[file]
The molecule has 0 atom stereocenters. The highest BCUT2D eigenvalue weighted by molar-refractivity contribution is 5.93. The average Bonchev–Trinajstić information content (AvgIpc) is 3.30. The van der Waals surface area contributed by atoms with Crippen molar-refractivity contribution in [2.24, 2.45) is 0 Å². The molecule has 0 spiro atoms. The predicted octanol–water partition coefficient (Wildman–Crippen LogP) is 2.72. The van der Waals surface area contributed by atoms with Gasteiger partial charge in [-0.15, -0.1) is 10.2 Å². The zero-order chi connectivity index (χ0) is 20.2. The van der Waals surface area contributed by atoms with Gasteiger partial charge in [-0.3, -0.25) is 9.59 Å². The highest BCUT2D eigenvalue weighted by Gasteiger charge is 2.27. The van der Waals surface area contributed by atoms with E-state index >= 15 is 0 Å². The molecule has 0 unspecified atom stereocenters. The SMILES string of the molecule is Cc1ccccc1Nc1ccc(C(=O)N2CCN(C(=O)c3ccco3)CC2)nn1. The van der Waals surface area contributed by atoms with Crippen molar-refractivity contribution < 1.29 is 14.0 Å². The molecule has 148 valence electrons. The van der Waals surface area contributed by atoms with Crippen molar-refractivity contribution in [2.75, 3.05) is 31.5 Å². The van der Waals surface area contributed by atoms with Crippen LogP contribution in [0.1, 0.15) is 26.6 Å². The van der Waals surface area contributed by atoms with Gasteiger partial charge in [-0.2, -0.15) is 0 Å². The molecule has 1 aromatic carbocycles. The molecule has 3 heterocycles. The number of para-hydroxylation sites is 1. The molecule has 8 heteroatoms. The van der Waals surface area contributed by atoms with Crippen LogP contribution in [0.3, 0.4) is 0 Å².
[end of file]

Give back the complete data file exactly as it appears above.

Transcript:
The molecule has 0 atom stereocenters. The highest BCUT2D eigenvalue weighted by molar-refractivity contribution is 5.93. The average Bonchev–Trinajstić information content (AvgIpc) is 3.30. The van der Waals surface area contributed by atoms with Crippen molar-refractivity contribution in [2.24, 2.45) is 0 Å². The molecule has 0 spiro atoms. The predicted octanol–water partition coefficient (Wildman–Crippen LogP) is 2.72. The van der Waals surface area contributed by atoms with Gasteiger partial charge in [-0.15, -0.1) is 10.2 Å². The zero-order chi connectivity index (χ0) is 20.2. The van der Waals surface area contributed by atoms with Gasteiger partial charge in [-0.3, -0.25) is 9.59 Å². The highest BCUT2D eigenvalue weighted by Gasteiger charge is 2.27. The van der Waals surface area contributed by atoms with E-state index >= 15 is 0 Å². The molecule has 0 unspecified atom stereocenters. The SMILES string of the molecule is Cc1ccccc1Nc1ccc(C(=O)N2CCN(C(=O)c3ccco3)CC2)nn1. The van der Waals surface area contributed by atoms with Crippen molar-refractivity contribution < 1.29 is 14.0 Å². The molecule has 148 valence electrons. The van der Waals surface area contributed by atoms with Crippen molar-refractivity contribution in [2.75, 3.05) is 31.5 Å². The van der Waals surface area contributed by atoms with Crippen LogP contribution in [0.1, 0.15) is 26.6 Å². The van der Waals surface area contributed by atoms with Gasteiger partial charge in [-0.2, -0.15) is 0 Å². The molecule has 1 aromatic carbocycles. The molecule has 3 heterocycles. The number of para-hydroxylation sites is 1. The molecule has 8 heteroatoms. The van der Waals surface area contributed by atoms with Crippen LogP contribution in [0.3, 0.4) is 0 Å².